Life is shallow and it isn’t. Take, for instance, Hava Nagila.
(This is your example? Hava Nagila? Hava Nagila?? OK, I know it’s a song everybody does at Jewish weddings:
Hah … vah … Nah … gee lah … Hah … vah … Nah … gee lah … Hah … vah … Nah … gee lah …
Now you’ve done it. I can’t get the song out of my head.)
This may be the only Jewish song most people know – sort of. Most people, Jews included, probably don’t know what the lyrics mean in English. All they know is when you hear this song start to play, you get up; you dance; you sing; you have a good time. Everybody up; have a good time. This is essentially what the lyrics say.
Not so shallow really, but does the movie “Hava Nagila” rate an entire documentary film? Consider that that this antique iteration of “Don’t Worry; Be Happy” has humming, prayerful roots. Call to mind Jews scattered and persecuted for centuries. Fathom the Holocaust. The Holocaust.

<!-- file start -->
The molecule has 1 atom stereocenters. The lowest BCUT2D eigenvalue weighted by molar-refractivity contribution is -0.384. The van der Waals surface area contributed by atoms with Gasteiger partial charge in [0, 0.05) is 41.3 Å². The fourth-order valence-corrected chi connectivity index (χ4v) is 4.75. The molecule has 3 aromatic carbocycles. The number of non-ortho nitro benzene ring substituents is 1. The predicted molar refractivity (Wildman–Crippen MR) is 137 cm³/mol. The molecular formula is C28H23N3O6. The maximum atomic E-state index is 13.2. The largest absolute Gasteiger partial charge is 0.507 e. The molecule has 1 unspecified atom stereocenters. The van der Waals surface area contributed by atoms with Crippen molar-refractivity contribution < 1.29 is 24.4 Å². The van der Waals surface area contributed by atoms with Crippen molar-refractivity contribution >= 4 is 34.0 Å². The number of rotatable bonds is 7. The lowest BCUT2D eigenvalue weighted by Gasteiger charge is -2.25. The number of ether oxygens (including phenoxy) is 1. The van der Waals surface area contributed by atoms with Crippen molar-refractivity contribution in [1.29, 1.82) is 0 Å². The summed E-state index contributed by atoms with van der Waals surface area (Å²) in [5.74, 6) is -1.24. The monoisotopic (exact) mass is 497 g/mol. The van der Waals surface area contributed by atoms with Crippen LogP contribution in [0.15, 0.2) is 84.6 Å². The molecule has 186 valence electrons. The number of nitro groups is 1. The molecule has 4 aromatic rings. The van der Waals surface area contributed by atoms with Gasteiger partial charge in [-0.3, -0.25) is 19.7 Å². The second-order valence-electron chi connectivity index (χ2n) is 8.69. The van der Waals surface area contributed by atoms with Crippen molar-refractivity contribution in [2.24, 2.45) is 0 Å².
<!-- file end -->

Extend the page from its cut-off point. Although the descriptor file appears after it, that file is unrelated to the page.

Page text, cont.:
Consider Jews returning to Palestine, creating and sustaining Israel. Think about American Jews, distanced enough from the Holocaust to nurture a spirit of celebration, to indulge in conspicuous consumption even. See Connie Francis – an Italian pop star – sing her hit song, Hava Nagila. See Harry Belafonte – a Black pop star – sing his hit song, Hava Nagila.
Amongst a wealth of well assembled film clips across history and culture, this film catalogs Hava Nagila popping up all kinds of ways and places and forms.
A hit movie it isn’t. As a high production value, post-graduate, video thesis, “Hava Nagila” is quite entertaining. Just go. Watch a little humming. Catch a little singing and dancing. You could wave your arms if you feel like it. Would it hurt you, even, to learn a little something?